TORONTO — Like the NHL, EA Sports was forced to adapt to the pandemic.
While the league opted to finish out its season in a bubble, the video game developer moved to remote production.
“It’s been interesting,” said Sean Ramjagsingh, executive producer of EA Sports’ made-in-Vancouver NHL franchise. Since March we’ve all moved to work from home, seemingly overnight.
“Which presented some initial challenges, to figure out how to get the team sort of up and running and running efficiently. So that part we managed through. And then once from an execution perspective we were up and running at home and we figured out the hardware and the software considerations, the next piece for us was really how do we deliver quality?”
Ramjagsingh’s concern was that much of the creative process comes from a producer or designer sitting next to an artist, engineer or animator, bouncing ideas off each other or tweaking the game “until it looks and feels correct.”
He credits his team “for thinking outside the box in terms of how to figure out different ways for us to still drive strong communication and iteration, to drive and deliver the game at quality.”
“It’s been a very very interesting and fascinating ride.”
NHL 21 was released Oct. 16, with Capitals star Alex Ovechkin its cover athlete. It was later than the normal September release, but nothing has been normal this year. The NHL season ended in late September with the Tampa Bay Lightning hoisting the Stanley Cup in the bubble.
There will be more games to come, on and off the ice. On Thursday, Electronic Arts, NHL and NHL Players Association announced a multi-year renewal to their video game partnership.
Much has happened in the world since 1991 when the first version of the NHL game was released. But this year has been unique, with video games providing both an escape from the real world and a chance to connect to sports on hiatus.
“The past eight months illustrates how EA is a critical extension to real-world sports, as fans turned to EA Sports NHL to play and watch hockey while we temporarily paused during the pandemic,” Brian Jennings, the NHL’s chief brand officer and senior executive vice-president, said in a statement.
“Our shared approach for competitive gaming has enabled the league to create a touchpoint to younger fans who may experience the NHL for the first time through EA Sports NHL. Sustained connection that enhances fandom is what EA delivers and we look forward to continuing the incredible partnership.”’
Like finishing the season, just finishing the game was a challenge. But quality not delivery was the goal.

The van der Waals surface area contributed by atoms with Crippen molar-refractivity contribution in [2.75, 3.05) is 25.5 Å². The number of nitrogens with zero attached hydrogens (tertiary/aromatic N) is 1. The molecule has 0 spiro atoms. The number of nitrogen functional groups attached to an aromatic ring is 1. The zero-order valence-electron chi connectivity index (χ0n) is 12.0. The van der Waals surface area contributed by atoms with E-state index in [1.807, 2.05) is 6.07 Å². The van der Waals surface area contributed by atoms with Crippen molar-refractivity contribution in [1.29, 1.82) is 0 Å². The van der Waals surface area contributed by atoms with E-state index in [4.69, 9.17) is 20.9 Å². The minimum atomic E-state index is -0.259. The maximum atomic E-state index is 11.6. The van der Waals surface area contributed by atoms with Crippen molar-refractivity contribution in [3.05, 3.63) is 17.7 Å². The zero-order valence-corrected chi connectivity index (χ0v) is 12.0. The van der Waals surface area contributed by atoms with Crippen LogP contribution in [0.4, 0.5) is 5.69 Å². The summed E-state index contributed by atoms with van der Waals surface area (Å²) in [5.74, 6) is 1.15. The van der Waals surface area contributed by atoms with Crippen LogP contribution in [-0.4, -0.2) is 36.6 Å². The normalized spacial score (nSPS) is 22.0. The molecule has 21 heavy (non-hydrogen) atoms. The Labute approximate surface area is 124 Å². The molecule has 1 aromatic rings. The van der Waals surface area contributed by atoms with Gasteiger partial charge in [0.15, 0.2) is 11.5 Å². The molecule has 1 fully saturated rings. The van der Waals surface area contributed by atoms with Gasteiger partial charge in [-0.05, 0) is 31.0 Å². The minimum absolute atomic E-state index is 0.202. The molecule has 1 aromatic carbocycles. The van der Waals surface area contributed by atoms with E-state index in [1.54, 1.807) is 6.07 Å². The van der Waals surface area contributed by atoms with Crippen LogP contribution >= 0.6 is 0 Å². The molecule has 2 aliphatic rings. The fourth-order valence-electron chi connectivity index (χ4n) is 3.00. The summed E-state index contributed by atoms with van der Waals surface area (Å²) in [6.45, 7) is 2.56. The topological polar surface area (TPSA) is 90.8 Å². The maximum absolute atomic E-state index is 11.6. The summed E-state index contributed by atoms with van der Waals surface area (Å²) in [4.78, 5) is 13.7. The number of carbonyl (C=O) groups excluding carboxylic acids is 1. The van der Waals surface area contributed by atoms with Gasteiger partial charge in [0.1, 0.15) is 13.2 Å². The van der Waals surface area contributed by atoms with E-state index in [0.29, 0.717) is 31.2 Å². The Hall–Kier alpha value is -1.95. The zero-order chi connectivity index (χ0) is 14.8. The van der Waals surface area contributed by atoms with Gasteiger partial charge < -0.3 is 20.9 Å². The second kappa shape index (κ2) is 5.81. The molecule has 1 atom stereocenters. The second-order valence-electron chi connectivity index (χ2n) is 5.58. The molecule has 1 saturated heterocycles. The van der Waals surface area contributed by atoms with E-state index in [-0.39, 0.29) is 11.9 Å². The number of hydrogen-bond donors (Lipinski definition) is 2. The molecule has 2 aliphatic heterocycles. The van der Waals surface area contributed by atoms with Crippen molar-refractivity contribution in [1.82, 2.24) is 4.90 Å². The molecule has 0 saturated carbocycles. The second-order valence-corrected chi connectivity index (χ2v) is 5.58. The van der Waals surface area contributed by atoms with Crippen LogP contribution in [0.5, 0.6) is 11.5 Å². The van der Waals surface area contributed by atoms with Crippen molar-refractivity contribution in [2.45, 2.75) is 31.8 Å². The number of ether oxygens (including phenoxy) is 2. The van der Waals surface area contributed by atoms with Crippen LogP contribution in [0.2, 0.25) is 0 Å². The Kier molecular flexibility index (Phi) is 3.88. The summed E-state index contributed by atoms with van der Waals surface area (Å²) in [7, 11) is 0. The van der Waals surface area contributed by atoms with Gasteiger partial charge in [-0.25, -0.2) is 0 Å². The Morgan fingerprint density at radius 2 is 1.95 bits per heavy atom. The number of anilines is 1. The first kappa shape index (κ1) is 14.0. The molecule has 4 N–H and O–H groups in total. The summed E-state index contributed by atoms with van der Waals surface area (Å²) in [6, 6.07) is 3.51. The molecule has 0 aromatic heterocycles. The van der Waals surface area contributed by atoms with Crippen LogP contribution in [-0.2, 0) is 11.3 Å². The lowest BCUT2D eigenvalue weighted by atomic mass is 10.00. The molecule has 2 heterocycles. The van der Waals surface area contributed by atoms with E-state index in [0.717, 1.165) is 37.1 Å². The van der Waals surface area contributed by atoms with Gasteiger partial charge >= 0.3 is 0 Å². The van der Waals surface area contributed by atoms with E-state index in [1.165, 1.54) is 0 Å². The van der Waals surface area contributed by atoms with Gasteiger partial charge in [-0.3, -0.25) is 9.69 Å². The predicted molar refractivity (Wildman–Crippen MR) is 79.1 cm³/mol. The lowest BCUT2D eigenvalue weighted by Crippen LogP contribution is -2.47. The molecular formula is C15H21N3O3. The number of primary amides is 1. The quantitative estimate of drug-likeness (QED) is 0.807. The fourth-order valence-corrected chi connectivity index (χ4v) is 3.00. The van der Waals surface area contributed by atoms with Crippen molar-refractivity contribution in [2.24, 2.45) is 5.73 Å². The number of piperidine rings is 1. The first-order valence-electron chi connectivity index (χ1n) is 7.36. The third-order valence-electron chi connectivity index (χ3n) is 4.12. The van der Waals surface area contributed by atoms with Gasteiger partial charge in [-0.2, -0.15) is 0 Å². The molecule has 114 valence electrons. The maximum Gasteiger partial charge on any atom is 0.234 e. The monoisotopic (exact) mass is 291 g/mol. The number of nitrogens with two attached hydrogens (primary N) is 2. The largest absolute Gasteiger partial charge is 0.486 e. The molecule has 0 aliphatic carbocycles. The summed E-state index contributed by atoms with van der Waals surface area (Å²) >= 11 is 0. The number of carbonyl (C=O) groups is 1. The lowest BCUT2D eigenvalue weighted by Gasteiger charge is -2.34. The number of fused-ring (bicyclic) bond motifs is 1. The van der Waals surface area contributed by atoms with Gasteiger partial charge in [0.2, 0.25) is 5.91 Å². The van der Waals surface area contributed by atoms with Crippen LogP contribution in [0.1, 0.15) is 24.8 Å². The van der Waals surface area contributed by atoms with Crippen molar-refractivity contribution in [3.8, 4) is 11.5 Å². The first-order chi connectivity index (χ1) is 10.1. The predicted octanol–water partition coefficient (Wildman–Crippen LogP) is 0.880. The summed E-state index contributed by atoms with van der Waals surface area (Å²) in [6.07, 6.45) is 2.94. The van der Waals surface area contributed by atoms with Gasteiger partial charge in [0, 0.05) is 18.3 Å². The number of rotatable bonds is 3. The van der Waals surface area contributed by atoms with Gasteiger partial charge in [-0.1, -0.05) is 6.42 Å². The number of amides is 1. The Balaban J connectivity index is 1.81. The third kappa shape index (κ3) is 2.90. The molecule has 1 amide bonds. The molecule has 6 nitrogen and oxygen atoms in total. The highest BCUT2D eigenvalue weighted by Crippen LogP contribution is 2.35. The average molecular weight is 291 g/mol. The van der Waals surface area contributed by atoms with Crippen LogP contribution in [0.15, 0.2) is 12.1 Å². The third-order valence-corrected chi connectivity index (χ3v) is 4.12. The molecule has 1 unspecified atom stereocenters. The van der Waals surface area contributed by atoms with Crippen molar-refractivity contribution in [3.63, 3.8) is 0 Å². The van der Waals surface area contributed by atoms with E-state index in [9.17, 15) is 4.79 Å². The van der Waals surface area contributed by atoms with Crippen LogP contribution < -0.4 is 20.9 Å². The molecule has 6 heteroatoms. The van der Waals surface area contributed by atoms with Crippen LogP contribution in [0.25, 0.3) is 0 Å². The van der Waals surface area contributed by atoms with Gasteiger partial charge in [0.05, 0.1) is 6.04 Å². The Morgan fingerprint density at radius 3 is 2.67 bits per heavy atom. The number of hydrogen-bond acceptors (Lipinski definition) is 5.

“Just getting the game out of the door would have been an accomplishment for sure” Ramjagsingh said. “But (it) would not have been our expectation of delivering the game at quality for players.”
The EA game continues to deliver authenticity, albeit in a non-COVID world. There is no bubble option in the game, just real arenas with fans in the stands.
But the video game continues to reflect what’s happening on the ice. A new generation of stars, growing up with YouTube and video game controllers, come equipped with an arsenal of slick tricks.
The NHL video game has added such signature moves.
“I’ve been working on this NHL franchise since 2008,” Ramjagsingh said. “All of these kids that you’re seeing playing in the NHL have pretty much grown up with our game and don’t know a world without our video game. For a lot of people, our game is the first touchpoint to the sport of hockey which is really real exciting.”
So gamers can try to pull off flamboyant lacrosse-move goals or the no-deke deke by Tampa’s Nikita Kucherov.
EA will have to continue to adapt with a new season possibly starting in January.
“It’s all sort of flux, all up in the air right now as we try to figure out how the world’s going to play out over the next little bit here,” Ramjagsingh said.
That includes the next-generation PlayStation 5 and Xbox Series X consoles out later this month. “NHL 21” can be played on the new consoles, although the game was not specifically designed for them.
EA also announced Thursday a new multi-year partnership with the UFC to continue making its MMA video game.
Health Matters: Two Alberta toddlers finally receive expensive, life-saving drug Zolgensma | Watch News Videos Online – Globalnews.ca
Health Matters December 3: Two Edmonton-area children, suffering from spinal muscular atrophy Type 1 and in need of a $2.8 million life-saving Zolgensma treatment, have finally received it — thanks to a twist of fate. And the winner of the Mighty Millions Lottery grand prize is revealed. Su-Ling Goh reports.
What you need to know about COVID-19 antibody tests – Kingston News – Kingstonist
A COVID-19 antibody test is now generally available to Kingston residents, with a doctor’s requisition. The medical laboratory chain Life Labs began offering the Health Canada approved serology test on Monday, Nov. 23, 2020. Currently available in British Columbia and Ontario, the test costs $75.